In Tribute To Fred Hirsch

Frederick David Hirsch, born in Chicago, Illinois, on October 16, 1944, first came to the Indian Trail Resort at the age of twelve (during the Memorial Day Weekend of 1957) with his father, Stanley, and his brother-in-law, Adolph Sakowicz. Fred recalled, "We didn’t get up to the resort until late at night, but the bar was still open. The bar was kind of dark and smoke-filled, and the guys at the bar were bearded and seemed like real characters. I thought, Wow! It was like being in the kind of places that I’ve only read about. After checking in with Elsie, some guy in the bar took us into the backroom and showed us this huge muskie in the freezer that had just been caught by Bunny Gage. It was 53½ inches long and weighed 38½ pounds."

Fred remembers doing a lot of crappie fishing with his father by the bogs in Moonshine and by Bog 1 (on Church) and Bog 2 (on the big stump bar near Wagon Wheel). Young Fred once caught a huge crappie in Moonshine that weighed 3 pounds 2 ounces on a de-liar scale. After he told Elsie about his catch, she got all excited and told him to bring it in and that she would get it mounted for the bar. Unfortunately, by the time Fred had gotten back to the cabin, his father had already started to cut it up for dinner.

After getting out of high school, Fred delivered produce to stores for a while and then spent three years working for Magic Kist, cleaning rugs. In 1967, he began working for Nabisco Foods, loading trucks, but shortly thereafter enlisted in the U. S. Army. Fred became a sergeant and served as an M. P., being given orders to become a member of the Washington D. C. honor guard. At the last minute those orders were changed and he was sent to Germany to guard a top security post. After getting out late in 1969, Fred then went back to work for Nabisco, staying with them until retiring in 2001 and moving to Hayward.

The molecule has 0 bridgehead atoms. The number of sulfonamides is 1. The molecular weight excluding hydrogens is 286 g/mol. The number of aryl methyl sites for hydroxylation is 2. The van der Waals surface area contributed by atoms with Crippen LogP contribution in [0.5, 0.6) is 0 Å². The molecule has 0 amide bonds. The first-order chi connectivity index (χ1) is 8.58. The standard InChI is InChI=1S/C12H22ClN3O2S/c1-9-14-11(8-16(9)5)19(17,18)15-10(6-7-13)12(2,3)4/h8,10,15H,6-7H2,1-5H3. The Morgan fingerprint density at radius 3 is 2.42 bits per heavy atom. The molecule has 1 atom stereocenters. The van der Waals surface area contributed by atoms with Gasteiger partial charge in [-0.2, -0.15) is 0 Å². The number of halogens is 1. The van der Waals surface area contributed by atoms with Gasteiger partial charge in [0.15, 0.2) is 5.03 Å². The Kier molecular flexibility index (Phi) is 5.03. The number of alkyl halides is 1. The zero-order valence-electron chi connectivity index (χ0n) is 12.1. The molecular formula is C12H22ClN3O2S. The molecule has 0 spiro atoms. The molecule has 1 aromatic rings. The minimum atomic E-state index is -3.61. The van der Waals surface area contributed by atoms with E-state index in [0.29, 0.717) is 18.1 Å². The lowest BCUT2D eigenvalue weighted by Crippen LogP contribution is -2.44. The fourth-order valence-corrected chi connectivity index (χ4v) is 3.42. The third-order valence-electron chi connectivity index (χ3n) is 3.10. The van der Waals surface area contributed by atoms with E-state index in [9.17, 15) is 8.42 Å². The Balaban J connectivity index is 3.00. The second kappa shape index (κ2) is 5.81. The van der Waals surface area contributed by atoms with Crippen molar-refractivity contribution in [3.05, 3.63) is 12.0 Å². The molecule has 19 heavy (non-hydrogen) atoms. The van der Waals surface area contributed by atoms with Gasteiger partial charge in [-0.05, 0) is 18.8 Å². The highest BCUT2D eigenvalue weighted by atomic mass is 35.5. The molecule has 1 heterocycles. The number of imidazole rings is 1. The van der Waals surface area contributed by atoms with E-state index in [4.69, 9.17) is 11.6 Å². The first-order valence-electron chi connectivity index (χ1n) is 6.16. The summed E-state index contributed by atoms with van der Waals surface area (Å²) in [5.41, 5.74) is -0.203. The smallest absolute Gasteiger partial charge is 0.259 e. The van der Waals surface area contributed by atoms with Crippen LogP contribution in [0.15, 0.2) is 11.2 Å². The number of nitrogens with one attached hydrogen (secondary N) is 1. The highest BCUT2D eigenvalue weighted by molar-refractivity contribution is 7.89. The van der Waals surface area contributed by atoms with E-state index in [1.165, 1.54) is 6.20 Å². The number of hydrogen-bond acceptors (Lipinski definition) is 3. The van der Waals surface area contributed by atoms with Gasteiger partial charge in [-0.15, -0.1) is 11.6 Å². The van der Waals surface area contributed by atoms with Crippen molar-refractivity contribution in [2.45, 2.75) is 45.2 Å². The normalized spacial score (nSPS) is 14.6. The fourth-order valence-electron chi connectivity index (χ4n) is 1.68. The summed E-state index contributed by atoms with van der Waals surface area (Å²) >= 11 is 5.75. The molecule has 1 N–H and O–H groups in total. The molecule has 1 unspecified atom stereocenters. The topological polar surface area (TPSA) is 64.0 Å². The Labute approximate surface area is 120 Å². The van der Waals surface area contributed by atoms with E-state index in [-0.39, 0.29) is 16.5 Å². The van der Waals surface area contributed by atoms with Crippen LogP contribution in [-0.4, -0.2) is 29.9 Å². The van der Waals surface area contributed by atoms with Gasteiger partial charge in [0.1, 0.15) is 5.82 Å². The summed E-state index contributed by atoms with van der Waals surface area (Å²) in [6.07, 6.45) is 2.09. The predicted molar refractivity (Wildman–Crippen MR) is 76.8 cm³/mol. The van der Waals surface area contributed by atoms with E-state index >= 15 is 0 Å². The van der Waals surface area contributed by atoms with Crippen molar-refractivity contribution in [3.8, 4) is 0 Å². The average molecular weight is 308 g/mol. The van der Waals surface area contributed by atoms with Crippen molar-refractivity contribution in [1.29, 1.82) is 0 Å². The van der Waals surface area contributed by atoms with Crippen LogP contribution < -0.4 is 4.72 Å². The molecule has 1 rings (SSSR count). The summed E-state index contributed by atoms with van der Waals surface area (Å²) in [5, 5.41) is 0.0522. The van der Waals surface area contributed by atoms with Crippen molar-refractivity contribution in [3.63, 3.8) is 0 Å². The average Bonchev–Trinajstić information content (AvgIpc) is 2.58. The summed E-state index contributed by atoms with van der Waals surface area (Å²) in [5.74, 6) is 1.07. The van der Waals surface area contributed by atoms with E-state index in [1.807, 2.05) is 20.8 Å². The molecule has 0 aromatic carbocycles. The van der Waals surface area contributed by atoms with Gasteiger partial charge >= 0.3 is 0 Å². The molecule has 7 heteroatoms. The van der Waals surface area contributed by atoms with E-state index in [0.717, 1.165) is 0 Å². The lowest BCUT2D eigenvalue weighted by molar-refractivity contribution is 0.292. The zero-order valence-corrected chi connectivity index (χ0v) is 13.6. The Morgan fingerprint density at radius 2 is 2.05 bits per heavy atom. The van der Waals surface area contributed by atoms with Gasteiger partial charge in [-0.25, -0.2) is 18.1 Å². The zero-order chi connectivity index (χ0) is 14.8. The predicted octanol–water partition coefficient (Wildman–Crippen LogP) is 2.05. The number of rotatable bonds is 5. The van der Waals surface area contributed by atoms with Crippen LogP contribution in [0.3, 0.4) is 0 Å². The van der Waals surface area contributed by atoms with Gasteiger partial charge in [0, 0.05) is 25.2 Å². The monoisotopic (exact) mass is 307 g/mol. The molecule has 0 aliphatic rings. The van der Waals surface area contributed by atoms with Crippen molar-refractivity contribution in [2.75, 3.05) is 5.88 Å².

Fred Hirsch caught his first muskie in July of 1970, while fishing with Adolph. They were working around the flatweeds near the second grass patch on West Cranberry when Fred nailed a nice sized muskie on a Globe. Frenchy was nearby and came over to see what they had caught. Frenchy looked at an excited Fred and said, "First one, eh. Looks like 16 pounds and, I’d say… 40 inches." Wouldn’t you know it, Frenchy was exactly right on both counts.

On another occasion, Fred borrowed Walt Roman’s boat to use for the evening. After catching a small one off Willow Island, he proceeded to go to West Cranberry where he rose an absolute beast of a muskie. Adolph and Walt happened to come in behind him and Fred excitedly told them that he had just raised a monster. Although a doubting Adolph snapped, "Aw, it’s just a carp!" Walt listened and worked the boat over that way. In no time Adolph hooked into this big fish and all hell broke loose next to the boat. Walt was yelling and swearing as he tried to club the fish, but it got off. That evening in the bar, Walt validated Fred’s status as a true muskie man by making it known–and in no uncertain language–that Fred’s word as a fisherman was to be believed.

In May of 1974, Fred, along with his buddy Chester Markowicz, hooked onto a record class muskie along a shoreline near West Cranberry. They fought the fish for sometime, with it even towing Fred’s small fishing boat out into the deeper channel, but eventually the fish wallowed near the surface and threw the lure. This was a fish that had been seen previously by several of the seasoned muskie men at Indian Trail. Another time, in July of 1981 while fishing with his son Brent, Fred had on and lost a 50 pound class muskie, after getting it near the boat several times.

In 1978, Fred released a 45½ long muskie (the resort release record at the time) and he also broke the record for most muskies caught in one season, fifteen. To date, Fred has caught three muskies over 30 pounds and 129 legal muskies out of the Flowage. Predominantly long known as a bucktail man, in 1987, Fred began selling his own lures, calling them Ghosttails. Many muskie fishermen agree that Fred’s Ghosttails are the highest quality and most durable bucktails on the market.

The most versatile of all the fishermen of the Trails, Fred Hirsch is probably the finest all around fisherman at the resort. Whether it be bass or bluegill, crappie or walleye, or the mighty muskie… Fred is happy no matter what specie of fish he is chasing.